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Keywords:

  • Fas2;
  • Dlg;
  • basolateral junction;
  • cell migration;
  • tumor invasion;
  • Drosophila

Abstract

  1. Top of page
  2. Abstract
  3. INTRODUCTION
  4. RESULTS
  5. DISCUSSION
  6. EXPERIMENTAL PROCEDURES
  7. Acknowledgements
  8. REFERENCES
  9. Supporting Information

Epithelial junctions play crucial roles during metazoan evolution and development by facilitating tissue formation, maintenance, and function. Little is known about the role of distinct types of junctions in controlling epithelial transformations leading to invasion of neighboring tissues. Discovering the key junction complexes that control these processes and how they function may also provide mechanistic insight into carcinoma cell invasion. Here, using the Drosophila ovary as a model, we show that four proteins of the basolateral junction (BLJ), Fasciclin-2, Neuroglian, Discs-large, and Lethal-giant-larvae, but not proteins of other epithelial junctions, directly suppress epithelial tumorigenesis and invasion. Remarkably, the expression pattern of Fasciclin-2 predicts which cells will invade. We compared the apicobasal polarity of BLJ tumor cells to border cells (BCs), an epithelium-derived cluster that normally migrates during mid-oogenesis. Both tumor cells and BCs differentiate a lateralized membrane pattern that is necessary but not sufficient for invasion. Independent of lateralization, derepression of motility pathways is also necessary, as indicated by a strong linear correlation between faster BC migration and an increased incidence of tumor invasion. However, without membrane lateralization, derepression of motility pathways is also not sufficient for invasion. Our results demonstrate that spatiotemporal patterns of basolateral junction activity directly suppress epithelial invasion by organizing the cooperative activity of distinct polarity and motility pathways. Developmental Dynamics 236:364–373, 2007. © 2006 Wiley-Liss, Inc.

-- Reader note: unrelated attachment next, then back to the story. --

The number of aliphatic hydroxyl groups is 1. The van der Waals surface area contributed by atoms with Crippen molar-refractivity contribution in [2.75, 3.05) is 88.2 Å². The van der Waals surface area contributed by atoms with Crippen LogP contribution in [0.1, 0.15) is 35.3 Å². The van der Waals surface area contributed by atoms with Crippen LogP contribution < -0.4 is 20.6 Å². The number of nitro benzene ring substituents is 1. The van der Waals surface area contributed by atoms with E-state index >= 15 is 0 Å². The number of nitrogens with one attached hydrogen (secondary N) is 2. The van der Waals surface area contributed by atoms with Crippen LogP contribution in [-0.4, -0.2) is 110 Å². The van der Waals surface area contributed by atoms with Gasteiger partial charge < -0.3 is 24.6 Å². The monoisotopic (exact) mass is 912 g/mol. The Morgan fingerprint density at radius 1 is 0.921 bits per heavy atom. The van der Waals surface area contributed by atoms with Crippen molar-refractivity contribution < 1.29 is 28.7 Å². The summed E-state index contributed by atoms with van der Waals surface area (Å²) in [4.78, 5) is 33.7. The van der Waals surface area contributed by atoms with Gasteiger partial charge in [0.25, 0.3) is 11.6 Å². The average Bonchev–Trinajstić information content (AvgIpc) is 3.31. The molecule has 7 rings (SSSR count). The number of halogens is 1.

INTRODUCTION

  1. Top of page
  2. Abstract
  3. INTRODUCTION
  4. RESULTS
  5. DISCUSSION
  6. EXPERIMENTAL PROCEDURES
  7. Acknowledgements
  8. REFERENCES
  9. Supporting Information